workers can only be induced to work moderately, avoid excitement, eat moderately of nourishing food, take plenty of exercise in the open-air, and sleep soundly, they may hope to enjoy good health; good digestion, and the "length of days" that attends a normal physical condition.



I FANCY I hear a whisper
As of leaves in a gentle air;
Is it wrong, I wonder, to fancy

It may be the tree up there-
The tree that heals the nations,

Growing amidst the street,
And dropping, for who will gather,
Its apples at their feet?

I fancy I hear a rushing

As of waters down a slope;
Is it wrong, I wonder, to fancy
It may be the river of hope-
The river of crystal waters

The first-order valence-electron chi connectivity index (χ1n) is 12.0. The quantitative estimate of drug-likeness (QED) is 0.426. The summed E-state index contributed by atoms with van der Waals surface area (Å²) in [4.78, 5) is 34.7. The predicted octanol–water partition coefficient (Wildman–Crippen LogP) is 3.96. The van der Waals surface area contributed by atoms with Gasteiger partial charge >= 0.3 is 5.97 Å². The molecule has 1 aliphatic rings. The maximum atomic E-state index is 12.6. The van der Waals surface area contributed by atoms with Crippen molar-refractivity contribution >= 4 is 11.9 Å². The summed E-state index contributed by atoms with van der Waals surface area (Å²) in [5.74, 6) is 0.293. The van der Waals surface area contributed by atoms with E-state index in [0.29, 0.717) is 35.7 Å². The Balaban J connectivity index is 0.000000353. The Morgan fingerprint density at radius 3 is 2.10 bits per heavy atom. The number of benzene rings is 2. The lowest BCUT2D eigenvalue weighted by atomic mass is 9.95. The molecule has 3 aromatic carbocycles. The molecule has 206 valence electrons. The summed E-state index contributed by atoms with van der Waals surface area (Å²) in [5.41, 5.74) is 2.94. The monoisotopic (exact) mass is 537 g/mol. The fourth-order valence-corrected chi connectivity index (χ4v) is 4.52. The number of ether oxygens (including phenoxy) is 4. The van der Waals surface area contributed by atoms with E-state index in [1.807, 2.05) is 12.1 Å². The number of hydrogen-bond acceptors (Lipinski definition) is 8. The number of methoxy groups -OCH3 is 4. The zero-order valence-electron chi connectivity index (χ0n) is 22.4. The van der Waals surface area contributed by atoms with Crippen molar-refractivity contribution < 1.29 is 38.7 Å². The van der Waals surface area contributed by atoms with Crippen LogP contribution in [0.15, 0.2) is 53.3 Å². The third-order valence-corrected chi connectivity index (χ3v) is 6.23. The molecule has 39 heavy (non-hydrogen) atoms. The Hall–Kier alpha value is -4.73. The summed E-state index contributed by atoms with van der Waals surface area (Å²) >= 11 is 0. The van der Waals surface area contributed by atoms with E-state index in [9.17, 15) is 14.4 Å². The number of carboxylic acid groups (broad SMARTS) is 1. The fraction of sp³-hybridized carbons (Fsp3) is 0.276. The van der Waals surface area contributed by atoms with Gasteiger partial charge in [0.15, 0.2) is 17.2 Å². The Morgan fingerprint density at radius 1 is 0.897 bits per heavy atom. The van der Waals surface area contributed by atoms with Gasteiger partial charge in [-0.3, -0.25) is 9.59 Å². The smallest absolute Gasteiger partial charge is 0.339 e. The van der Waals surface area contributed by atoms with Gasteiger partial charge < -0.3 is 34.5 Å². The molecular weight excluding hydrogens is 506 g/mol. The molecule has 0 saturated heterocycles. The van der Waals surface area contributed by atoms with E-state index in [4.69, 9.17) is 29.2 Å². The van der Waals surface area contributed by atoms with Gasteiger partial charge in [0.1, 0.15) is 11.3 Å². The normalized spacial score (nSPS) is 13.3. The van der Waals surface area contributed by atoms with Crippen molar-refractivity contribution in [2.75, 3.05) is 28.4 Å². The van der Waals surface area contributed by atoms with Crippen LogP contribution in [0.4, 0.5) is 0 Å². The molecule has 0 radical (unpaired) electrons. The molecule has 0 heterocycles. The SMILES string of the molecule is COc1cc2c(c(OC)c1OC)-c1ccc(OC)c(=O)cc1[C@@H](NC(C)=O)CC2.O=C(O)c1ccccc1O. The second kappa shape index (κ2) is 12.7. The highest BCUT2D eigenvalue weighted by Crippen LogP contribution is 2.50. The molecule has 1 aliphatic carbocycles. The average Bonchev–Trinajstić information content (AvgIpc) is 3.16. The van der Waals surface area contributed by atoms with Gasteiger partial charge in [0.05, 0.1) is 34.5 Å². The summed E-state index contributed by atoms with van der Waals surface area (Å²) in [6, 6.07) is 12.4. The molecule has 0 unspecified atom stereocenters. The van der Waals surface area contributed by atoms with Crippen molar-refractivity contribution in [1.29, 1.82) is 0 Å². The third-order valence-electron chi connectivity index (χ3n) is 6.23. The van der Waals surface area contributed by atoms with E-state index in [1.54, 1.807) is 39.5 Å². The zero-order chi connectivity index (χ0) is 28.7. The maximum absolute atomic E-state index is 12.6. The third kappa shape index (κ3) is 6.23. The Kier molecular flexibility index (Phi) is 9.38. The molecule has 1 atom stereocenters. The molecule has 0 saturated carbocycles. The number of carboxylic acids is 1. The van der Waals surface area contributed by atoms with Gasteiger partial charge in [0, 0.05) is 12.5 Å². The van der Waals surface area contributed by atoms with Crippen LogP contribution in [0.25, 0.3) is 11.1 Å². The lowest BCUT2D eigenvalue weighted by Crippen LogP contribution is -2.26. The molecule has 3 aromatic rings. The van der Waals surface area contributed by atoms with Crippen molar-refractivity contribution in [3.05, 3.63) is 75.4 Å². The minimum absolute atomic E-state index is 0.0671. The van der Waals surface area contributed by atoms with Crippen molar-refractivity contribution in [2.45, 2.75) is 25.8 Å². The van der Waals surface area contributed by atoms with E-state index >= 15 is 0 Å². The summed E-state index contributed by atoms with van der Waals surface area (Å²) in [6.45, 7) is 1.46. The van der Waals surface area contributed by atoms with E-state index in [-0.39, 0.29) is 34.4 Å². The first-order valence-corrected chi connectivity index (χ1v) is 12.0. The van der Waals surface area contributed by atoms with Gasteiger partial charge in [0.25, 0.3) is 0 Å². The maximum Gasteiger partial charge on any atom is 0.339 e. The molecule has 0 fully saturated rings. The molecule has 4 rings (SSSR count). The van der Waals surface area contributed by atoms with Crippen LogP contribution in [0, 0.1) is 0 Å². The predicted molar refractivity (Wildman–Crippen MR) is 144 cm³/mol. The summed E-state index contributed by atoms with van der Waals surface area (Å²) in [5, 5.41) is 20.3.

That flows from the very throne,
And runs through the street of the city

With a softly jubilant tone?

I fancy a twilight round me,

And a wandering of the breeze, With a hush in that high city,

And a going in the trees.

But I know there will be no night there

No coming and going day; For the holy face of the Father Will be perfect light alway.

I could do without the darkness,
And better without the sun;
But oh! I should like a twilight
After the day was done!

Would he lay his hand on his forehead,
On his hair as white as wool,
And shine one hour through his fingers,
Till the shadow has made me cool?

But the thought is very foolish;
If that face I did but see,
All else would be all forgotten-
River and twilight and tree;
I should seek, I should care for

Beholding His countenance;
And fear only to lose one glimmer

By one single sideway glance.

'Tis again but a foolish fancy

To picture the countenance so Which is shining in all our spirits,

Making them white as snow.
Come to me, shine in me, Master,

And I care not for river or tree;
Care for no sorrow or crying,